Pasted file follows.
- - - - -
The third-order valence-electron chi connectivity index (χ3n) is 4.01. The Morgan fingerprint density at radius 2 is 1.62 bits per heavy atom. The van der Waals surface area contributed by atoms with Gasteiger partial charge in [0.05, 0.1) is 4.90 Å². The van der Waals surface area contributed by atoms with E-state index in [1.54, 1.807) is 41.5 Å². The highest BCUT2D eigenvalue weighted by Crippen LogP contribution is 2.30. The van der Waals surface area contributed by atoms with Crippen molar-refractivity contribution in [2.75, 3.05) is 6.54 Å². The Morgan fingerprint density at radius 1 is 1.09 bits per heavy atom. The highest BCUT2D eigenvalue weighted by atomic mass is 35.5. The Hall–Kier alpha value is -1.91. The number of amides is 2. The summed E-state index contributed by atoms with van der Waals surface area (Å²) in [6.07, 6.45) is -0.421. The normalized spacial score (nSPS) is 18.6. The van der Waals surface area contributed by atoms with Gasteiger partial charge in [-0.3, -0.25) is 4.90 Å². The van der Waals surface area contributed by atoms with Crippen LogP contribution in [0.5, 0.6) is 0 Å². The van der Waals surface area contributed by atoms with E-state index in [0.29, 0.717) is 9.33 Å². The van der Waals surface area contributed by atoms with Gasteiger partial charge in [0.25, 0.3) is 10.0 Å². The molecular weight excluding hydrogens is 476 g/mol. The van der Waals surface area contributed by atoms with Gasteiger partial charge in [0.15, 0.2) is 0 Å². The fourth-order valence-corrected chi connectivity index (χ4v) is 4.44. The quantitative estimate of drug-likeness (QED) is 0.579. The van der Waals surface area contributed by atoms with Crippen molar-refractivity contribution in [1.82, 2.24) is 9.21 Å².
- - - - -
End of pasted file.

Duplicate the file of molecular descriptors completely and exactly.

The third-order valence-electron chi connectivity index (χ3n) is 4.01. The Morgan fingerprint density at radius 2 is 1.62 bits per heavy atom. The van der Waals surface area contributed by atoms with Gasteiger partial charge in [0.05, 0.1) is 4.90 Å². The van der Waals surface area contributed by atoms with E-state index in [1.54, 1.807) is 41.5 Å². The highest BCUT2D eigenvalue weighted by Crippen LogP contribution is 2.30. The van der Waals surface area contributed by atoms with Crippen molar-refractivity contribution in [2.75, 3.05) is 6.54 Å². The Morgan fingerprint density at radius 1 is 1.09 bits per heavy atom. The highest BCUT2D eigenvalue weighted by atomic mass is 35.5. The Hall–Kier alpha value is -1.91. The number of amides is 2. The summed E-state index contributed by atoms with van der Waals surface area (Å²) in [6.07, 6.45) is -0.421. The normalized spacial score (nSPS) is 18.6. The van der Waals surface area contributed by atoms with Gasteiger partial charge in [-0.3, -0.25) is 4.90 Å². The van der Waals surface area contributed by atoms with Crippen LogP contribution in [0.5, 0.6) is 0 Å². The van der Waals surface area contributed by atoms with E-state index in [0.29, 0.717) is 9.33 Å². The van der Waals surface area contributed by atoms with Gasteiger partial charge in [0.25, 0.3) is 10.0 Å². The molecular weight excluding hydrogens is 476 g/mol. The van der Waals surface area contributed by atoms with Gasteiger partial charge in [0.15, 0.2) is 0 Å². The fourth-order valence-corrected chi connectivity index (χ4v) is 4.44. The quantitative estimate of drug-likeness (QED) is 0.579. The van der Waals surface area contributed by atoms with Crippen molar-refractivity contribution in [1.82, 2.24) is 9.21 Å².